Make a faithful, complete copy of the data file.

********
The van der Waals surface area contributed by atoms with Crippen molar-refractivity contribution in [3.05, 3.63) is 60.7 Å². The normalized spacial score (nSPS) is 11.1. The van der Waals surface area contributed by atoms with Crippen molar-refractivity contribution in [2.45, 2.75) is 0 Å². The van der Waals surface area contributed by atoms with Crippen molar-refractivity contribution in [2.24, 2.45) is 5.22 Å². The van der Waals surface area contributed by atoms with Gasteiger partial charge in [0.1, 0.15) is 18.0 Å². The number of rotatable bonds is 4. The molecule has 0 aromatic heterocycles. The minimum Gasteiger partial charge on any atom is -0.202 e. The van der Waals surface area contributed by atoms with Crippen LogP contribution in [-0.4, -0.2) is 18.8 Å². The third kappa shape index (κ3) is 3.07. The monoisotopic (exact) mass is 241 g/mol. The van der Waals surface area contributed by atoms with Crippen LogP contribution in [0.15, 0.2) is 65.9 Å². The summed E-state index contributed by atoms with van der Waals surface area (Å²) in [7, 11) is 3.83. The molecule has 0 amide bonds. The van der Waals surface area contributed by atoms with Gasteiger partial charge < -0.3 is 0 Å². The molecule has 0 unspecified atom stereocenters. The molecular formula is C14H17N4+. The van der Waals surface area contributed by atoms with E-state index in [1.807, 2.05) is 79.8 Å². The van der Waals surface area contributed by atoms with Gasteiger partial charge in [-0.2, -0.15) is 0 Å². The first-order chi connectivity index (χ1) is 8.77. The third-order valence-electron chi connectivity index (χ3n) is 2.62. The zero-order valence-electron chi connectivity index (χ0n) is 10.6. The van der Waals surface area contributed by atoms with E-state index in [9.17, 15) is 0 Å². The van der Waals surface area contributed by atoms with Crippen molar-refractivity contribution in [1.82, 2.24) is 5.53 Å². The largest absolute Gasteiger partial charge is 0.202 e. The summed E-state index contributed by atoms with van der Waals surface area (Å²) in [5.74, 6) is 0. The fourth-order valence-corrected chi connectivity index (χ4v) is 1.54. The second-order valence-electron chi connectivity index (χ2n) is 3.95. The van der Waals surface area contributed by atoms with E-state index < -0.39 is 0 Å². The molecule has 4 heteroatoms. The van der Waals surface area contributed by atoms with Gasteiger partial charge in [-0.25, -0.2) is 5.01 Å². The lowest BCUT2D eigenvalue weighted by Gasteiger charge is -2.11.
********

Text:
The van der Waals surface area contributed by atoms with Crippen molar-refractivity contribution in [3.05, 3.63) is 60.7 Å². The normalized spacial score (nSPS) is 11.1. The van der Waals surface area contributed by atoms with Crippen molar-refractivity contribution in [2.45, 2.75) is 0 Å². The van der Waals surface area contributed by atoms with Crippen molar-refractivity contribution in [2.24, 2.45) is 5.22 Å². The van der Waals surface area contributed by atoms with Gasteiger partial charge in [0.1, 0.15) is 18.0 Å². The number of rotatable bonds is 4. The molecule has 0 aromatic heterocycles. The minimum Gasteiger partial charge on any atom is -0.202 e. The van der Waals surface area contributed by atoms with Crippen LogP contribution in [-0.4, -0.2) is 18.8 Å². The third kappa shape index (κ3) is 3.07. The monoisotopic (exact) mass is 241 g/mol. The van der Waals surface area contributed by atoms with Crippen LogP contribution in [0.15, 0.2) is 65.9 Å². The summed E-state index contributed by atoms with van der Waals surface area (Å²) in [7, 11) is 3.83. The molecule has 0 amide bonds. The van der Waals surface area contributed by atoms with Gasteiger partial charge < -0.3 is 0 Å². The molecule has 0 unspecified atom stereocenters. The molecular formula is C14H17N4+. The van der Waals surface area contributed by atoms with E-state index in [1.807, 2.05) is 79.8 Å². The van der Waals surface area contributed by atoms with Gasteiger partial charge in [-0.2, -0.15) is 0 Å². The first-order chi connectivity index (χ1) is 8.77. The third-order valence-electron chi connectivity index (χ3n) is 2.62. The zero-order valence-electron chi connectivity index (χ0n) is 10.6. The van der Waals surface area contributed by atoms with E-state index in [9.17, 15) is 0 Å². The van der Waals surface area contributed by atoms with Crippen molar-refractivity contribution in [1.82, 2.24) is 5.53 Å². The largest absolute Gasteiger partial charge is 0.202 e. The summed E-state index contributed by atoms with van der Waals surface area (Å²) in [5.74, 6) is 0. The fourth-order valence-corrected chi connectivity index (χ4v) is 1.54. The second-order valence-electron chi connectivity index (χ2n) is 3.95. The van der Waals surface area contributed by atoms with E-state index < -0.39 is 0 Å². The molecule has 4 heteroatoms. The van der Waals surface area contributed by atoms with Gasteiger partial charge in [-0.25, -0.2) is 5.01 Å². The lowest BCUT2D eigenvalue weighted by Gasteiger charge is -2.11.